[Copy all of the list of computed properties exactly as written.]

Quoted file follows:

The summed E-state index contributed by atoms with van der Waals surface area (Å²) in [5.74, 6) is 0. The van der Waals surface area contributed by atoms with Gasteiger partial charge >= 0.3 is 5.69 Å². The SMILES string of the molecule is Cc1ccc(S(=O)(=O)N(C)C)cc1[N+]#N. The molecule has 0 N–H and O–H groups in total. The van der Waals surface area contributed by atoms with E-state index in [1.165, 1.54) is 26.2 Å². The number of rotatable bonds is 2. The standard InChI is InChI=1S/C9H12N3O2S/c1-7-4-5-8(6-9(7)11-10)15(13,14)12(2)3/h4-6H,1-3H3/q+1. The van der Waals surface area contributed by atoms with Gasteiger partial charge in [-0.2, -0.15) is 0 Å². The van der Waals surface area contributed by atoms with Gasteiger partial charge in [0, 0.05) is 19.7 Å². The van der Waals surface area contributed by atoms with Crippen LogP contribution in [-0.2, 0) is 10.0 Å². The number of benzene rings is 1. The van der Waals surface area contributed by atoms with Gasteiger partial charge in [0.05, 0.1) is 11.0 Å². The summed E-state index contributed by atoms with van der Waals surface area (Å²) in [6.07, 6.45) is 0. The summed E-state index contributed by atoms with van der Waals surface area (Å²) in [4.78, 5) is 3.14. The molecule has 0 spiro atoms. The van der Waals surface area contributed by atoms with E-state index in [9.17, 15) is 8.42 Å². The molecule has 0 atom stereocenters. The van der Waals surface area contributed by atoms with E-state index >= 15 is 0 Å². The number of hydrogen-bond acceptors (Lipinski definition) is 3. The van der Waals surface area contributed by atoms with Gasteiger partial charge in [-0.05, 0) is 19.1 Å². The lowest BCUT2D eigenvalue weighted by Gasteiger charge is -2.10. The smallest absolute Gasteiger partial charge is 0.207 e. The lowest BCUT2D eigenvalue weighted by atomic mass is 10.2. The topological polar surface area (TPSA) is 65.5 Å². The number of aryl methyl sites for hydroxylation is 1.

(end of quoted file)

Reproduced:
The summed E-state index contributed by atoms with van der Waals surface area (Å²) in [5.74, 6) is 0. The van der Waals surface area contributed by atoms with Gasteiger partial charge >= 0.3 is 5.69 Å². The SMILES string of the molecule is Cc1ccc(S(=O)(=O)N(C)C)cc1[N+]#N. The molecule has 0 N–H and O–H groups in total. The van der Waals surface area contributed by atoms with E-state index in [1.165, 1.54) is 26.2 Å². The number of rotatable bonds is 2. The standard InChI is InChI=1S/C9H12N3O2S/c1-7-4-5-8(6-9(7)11-10)15(13,14)12(2)3/h4-6H,1-3H3/q+1. The van der Waals surface area contributed by atoms with Gasteiger partial charge in [-0.2, -0.15) is 0 Å². The van der Waals surface area contributed by atoms with Gasteiger partial charge in [0, 0.05) is 19.7 Å². The van der Waals surface area contributed by atoms with Crippen LogP contribution in [-0.2, 0) is 10.0 Å². The number of benzene rings is 1. The van der Waals surface area contributed by atoms with Gasteiger partial charge in [0.05, 0.1) is 11.0 Å². The summed E-state index contributed by atoms with van der Waals surface area (Å²) in [6.07, 6.45) is 0. The summed E-state index contributed by atoms with van der Waals surface area (Å²) in [4.78, 5) is 3.14. The molecule has 0 spiro atoms. The van der Waals surface area contributed by atoms with E-state index in [9.17, 15) is 8.42 Å². The molecule has 0 atom stereocenters. The van der Waals surface area contributed by atoms with E-state index >= 15 is 0 Å². The number of hydrogen-bond acceptors (Lipinski definition) is 3. The van der Waals surface area contributed by atoms with Gasteiger partial charge in [-0.05, 0) is 19.1 Å². The lowest BCUT2D eigenvalue weighted by Gasteiger charge is -2.10. The smallest absolute Gasteiger partial charge is 0.207 e. The lowest BCUT2D eigenvalue weighted by atomic mass is 10.2. The topological polar surface area (TPSA) is 65.5 Å². The number of aryl methyl sites for hydroxylation is 1.